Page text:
CHARLESTON – Despite evidence to the contrary, a Charleston man alleges a Kanawha Family Law judge erred in removing his daughter from his custody.
Judge D. Mark Snyder is named as a respondent in a writ of prohibition filed by Travis Truman in Kanawha Circuit Court. In his writ filed April 1, Truman, 39, says Snyder lacked grounds to grant guardianship of his daughter to her maternal grandparents.
According to his petition, Truman states Freda and Richard Turner petitioned Snyder for guardianship of his daughter, who is not identified in court records. Though the date of the Turners’ petition for guardianship is not specified, Truman says it came soon after his wife, Julia, began serving her sentence for her conviction for mail fraud.
According to court records, Julia Truman on Feb. 29, 2012, was indicted via information on a single charge of conspiracy to commit mail fraud. The indictment alleges she engaged in a conspiracy with Deborah Farmer, a claims adjuster with American Electric Power, and eight others to falsely bill the company for power surge claims between February 2009 and March 2010.
According to the indictment, Julia Truman, with Farmer’s assistance, was able to receive $$44,954.32.from three claims she filed. With Farmer’s encouragement, Truman formed Tri-State Service Solutions, Inc. as a front to conduct bogus appraisals, the indictment says.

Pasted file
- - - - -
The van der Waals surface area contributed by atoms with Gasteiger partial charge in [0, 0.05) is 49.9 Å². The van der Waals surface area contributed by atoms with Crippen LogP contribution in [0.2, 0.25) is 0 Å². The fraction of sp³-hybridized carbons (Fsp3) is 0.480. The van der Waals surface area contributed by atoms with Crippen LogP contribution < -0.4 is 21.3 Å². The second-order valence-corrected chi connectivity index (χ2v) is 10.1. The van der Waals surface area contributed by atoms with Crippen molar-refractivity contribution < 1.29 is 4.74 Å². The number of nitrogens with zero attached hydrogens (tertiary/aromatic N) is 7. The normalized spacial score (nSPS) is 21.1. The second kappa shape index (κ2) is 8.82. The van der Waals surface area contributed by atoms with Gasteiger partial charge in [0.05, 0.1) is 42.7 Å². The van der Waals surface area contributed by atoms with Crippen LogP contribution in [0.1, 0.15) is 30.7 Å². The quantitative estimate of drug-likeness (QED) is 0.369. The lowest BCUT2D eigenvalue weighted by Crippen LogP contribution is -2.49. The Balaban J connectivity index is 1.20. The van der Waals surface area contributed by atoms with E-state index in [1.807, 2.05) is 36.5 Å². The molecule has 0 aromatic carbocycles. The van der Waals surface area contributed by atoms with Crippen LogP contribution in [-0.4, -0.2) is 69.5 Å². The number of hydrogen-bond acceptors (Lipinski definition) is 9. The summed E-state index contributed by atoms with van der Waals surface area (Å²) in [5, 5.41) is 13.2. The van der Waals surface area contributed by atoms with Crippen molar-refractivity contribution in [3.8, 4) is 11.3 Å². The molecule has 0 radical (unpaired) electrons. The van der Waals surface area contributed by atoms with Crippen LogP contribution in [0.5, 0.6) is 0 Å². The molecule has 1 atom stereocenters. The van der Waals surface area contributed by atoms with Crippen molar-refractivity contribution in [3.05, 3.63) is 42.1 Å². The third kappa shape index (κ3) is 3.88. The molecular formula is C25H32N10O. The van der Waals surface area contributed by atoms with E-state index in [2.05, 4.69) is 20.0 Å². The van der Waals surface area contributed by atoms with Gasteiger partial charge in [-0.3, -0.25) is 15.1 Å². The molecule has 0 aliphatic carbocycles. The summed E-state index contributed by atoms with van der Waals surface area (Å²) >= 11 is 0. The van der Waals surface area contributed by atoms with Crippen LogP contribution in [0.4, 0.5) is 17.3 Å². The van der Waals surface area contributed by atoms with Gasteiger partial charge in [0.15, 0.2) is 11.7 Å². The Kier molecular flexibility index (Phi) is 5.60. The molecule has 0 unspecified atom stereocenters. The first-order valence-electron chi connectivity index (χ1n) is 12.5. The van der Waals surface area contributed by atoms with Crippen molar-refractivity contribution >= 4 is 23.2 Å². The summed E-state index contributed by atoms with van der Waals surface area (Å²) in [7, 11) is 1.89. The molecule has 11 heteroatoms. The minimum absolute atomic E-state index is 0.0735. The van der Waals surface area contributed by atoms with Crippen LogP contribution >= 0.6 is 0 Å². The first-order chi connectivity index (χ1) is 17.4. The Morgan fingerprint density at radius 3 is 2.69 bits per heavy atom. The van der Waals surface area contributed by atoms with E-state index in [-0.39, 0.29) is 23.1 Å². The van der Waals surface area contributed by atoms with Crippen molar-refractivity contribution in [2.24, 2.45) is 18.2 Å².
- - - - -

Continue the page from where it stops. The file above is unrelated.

After forming TSSS in Sept. 4, 2009, the indictment alleges Julia Truman submitted 15 additional fraudulent property damage claims in which she cleared $21,021. Along with co-conspirators Freda Bradshaw, Karen Hodges, Jonathan Shaffer, Tiffany Shaffer, Bryan Javins, Janette Boggs, and Crystal and Mark Ingram, Farmer and Julia Truman submitted a total of 57 false claims to AEP totaling $598,545, the indictment says.
On Sept. 17, U.S. District Judge John Copenhaver sentenced Julia Truman to two years in prison and three years supervised release. Also, he ordered all 10, jointly and severally liable to make restitution to AEP for $558,412.36
Currently, Julia Truman is incarcerated at the Federal Correctional Institution in Alderson and scheduled for release on Aug. 5, 2014.
In his petition, Travis Truman says both the guardian ad litem, Woody Hill, and his daughter’s therapist testified that he is in no way an unfit parent. However, Snyder on an unspecified day overruled motions he made to have the Turner’s guardianship petition dismissed.
Instead, he says Snyder determined it was in his daughter’s best interest to begin a transition period in which the Turners would take temporary custody of her until “the transition could be completed sometime in the fall of 2013.”
Also, at the same hearing, Truman said instead of issuing a final order which he could appeal, Snyder issued a 60-day temporary order.
As a result of the temporary order, there are a lack of cooperation with the Turners and “potential parental alienation,” Truman said. His only recourse to challenge Snyder’s ruling is through the writ, he said.
“It is unknown how many more hearings must he held or what evidence [he] has to present in order to regain custody of his child,” Truman’s attorney Alan Pritt said.
“Also there is no adequate remedy to allow [Truman] to regain the lost time with his children and deprives a fit parent of his child.”
In addition to granting his writ, Truman seeks an order prohibiting the Turners from having any further contact with his daughter and recovery of attorneys fees. The case is assigned to Judge Charles E. King, Jr.
Kanawha Circuit Court, case numbers 13-P-181 (Snyder writ of prohibition) and 12-FIG-218 (Turner infant guardianship)